The deals don’t compare well to the best buys. The five-year fixed rates are at least 0.5% higher than the equivalent market leaders and borrowers with a larger 40% deposit can get bag rates at almost a full percentage point less – albeit with higher fees.

The two-year fixes can also be beaten and the trackers are equally mediocre. The Post Office offers a two-year tracker deal up to 75% LTV at just 2.89% with a £995 fee. Tesco’s equivalent deal is 0.5 percentage points higher at 3.39%.

You get the idea.

A slow start

The initial reaction to Tesco’s mortgages has been muted, perhaps because expectations were so high. But the lender says that it has launched straightforward, clear mortgage accounts, that don’t require massive 40% deposits (like some best buys) nor have strings attached, like the need to hold a current account with the mortgage provider.

That’s fair enough, but the deals can still be beaten by lenders with neither of those qualifying criteria.

Perhaps Tesco wants a soft launch so it can run in its systems and processes, although it has stated that these have already been comprehensively tested. Clearly being deluged with applications in the first week wouldn’t be ideal for a new lender.

Maybe Tesco is simply unlucky to time its launch for the week in which a mortgage price war meant rates dropped to their lowest ever level, making the new deals seem less attractive than they would have done a fortnight ago.

However, I reckon they planned to launch in this lacklustre way. After all, it couldn’t predict the rate war, but it did know that it would be launching in the middle of the Olympics and in the month when many people are on holiday, which suggests Tesco wanted to start off slowly.

It takes a lot of time, money and effort to get authorisation to become a mortgage lender, particularly in the current climate, so Tesco is in it for the long term.

It's probably just playing it safe for starters. After all, it’s a marathon not a sprint and this is one lender that could ultimately prove serious and welcome competition to the big banks.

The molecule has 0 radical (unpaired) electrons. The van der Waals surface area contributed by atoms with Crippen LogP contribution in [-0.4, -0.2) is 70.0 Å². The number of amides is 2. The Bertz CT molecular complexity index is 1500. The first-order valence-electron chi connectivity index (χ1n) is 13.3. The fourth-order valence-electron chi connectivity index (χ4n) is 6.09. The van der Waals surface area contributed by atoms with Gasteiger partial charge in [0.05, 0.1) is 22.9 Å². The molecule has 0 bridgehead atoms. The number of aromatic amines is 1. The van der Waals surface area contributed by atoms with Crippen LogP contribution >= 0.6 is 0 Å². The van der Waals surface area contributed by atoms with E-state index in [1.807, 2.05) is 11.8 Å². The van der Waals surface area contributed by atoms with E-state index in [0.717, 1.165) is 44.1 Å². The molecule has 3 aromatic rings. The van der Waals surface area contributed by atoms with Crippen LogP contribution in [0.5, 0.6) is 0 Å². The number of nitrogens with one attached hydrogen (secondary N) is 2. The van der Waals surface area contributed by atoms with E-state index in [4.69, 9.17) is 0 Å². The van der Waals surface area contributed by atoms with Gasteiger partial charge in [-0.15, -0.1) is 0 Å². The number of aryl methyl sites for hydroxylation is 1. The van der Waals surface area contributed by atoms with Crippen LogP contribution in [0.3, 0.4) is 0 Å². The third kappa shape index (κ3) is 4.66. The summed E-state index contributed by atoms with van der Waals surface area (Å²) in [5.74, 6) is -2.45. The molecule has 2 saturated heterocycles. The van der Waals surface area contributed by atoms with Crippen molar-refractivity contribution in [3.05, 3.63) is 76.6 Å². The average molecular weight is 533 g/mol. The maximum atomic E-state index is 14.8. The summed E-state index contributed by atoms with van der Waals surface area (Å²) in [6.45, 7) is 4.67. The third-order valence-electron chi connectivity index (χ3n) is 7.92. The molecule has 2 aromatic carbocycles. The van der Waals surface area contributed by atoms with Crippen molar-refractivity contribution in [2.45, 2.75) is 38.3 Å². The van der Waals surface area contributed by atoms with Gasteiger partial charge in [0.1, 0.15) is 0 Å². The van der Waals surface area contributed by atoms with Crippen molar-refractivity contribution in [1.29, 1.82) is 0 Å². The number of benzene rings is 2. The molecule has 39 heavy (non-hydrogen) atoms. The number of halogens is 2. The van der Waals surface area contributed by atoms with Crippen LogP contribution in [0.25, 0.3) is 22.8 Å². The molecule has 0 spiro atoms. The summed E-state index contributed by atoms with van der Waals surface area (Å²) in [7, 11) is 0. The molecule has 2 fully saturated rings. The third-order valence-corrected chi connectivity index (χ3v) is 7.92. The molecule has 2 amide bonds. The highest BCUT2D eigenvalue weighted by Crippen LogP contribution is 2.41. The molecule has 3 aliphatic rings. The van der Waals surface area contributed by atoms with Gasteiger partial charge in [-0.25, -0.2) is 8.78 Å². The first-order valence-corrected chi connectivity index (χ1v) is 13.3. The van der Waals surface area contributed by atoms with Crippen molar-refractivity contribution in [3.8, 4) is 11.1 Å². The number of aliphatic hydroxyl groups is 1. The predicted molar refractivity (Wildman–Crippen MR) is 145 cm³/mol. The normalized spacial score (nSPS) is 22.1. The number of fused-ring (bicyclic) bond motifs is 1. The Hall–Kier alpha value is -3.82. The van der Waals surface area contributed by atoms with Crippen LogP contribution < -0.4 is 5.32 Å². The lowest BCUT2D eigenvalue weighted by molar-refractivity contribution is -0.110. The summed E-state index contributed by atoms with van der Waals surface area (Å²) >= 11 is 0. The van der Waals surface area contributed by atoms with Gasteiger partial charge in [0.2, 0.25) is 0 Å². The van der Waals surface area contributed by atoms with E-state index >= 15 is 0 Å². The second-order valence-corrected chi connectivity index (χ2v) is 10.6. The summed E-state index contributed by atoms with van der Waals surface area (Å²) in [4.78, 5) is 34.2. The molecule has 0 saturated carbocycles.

Use lovemoney.com's innovative new mortgage tool now to find the best mortgage for you online

At lovemoney.com, you can research all the best deals yourself using our online mortgage service, or speak directly to a whole-of-market, fee-free lovemoney.com broker. Call 0800 804 8045 or email mortgages@lovemoney.com for more help.

This article aims to give information, not advice. Always do your own research and/or seek out advice from an FSA-regulated broker (such as one of our brokers here at lovemoney.com), before acting on anything contained in this article.

Finally, we tend to only give the initial rate of a deal in our articles, but any deal which lasts for a shorter period than your mortgage term may revert to the lender's standard variable rate or a tracker rate when the deal ends. Before you take out a deal, you should always try to find out from your lender what its standard variable rate is and how it will be determined in the future. Make sure you take all this information into account when comparing different deals.

Your home or property may be repossessed if you do not keep up repayments on your mortgage.

More on mortgages:

Cheapest mortgage deals: are you better off with a big or small lender?

Your options if you're struggling to pay off your interest-only mortgage

Mortgages are getting cheaper, but can you get one?

NatWest launches market-leading five-year fixed rate mortgage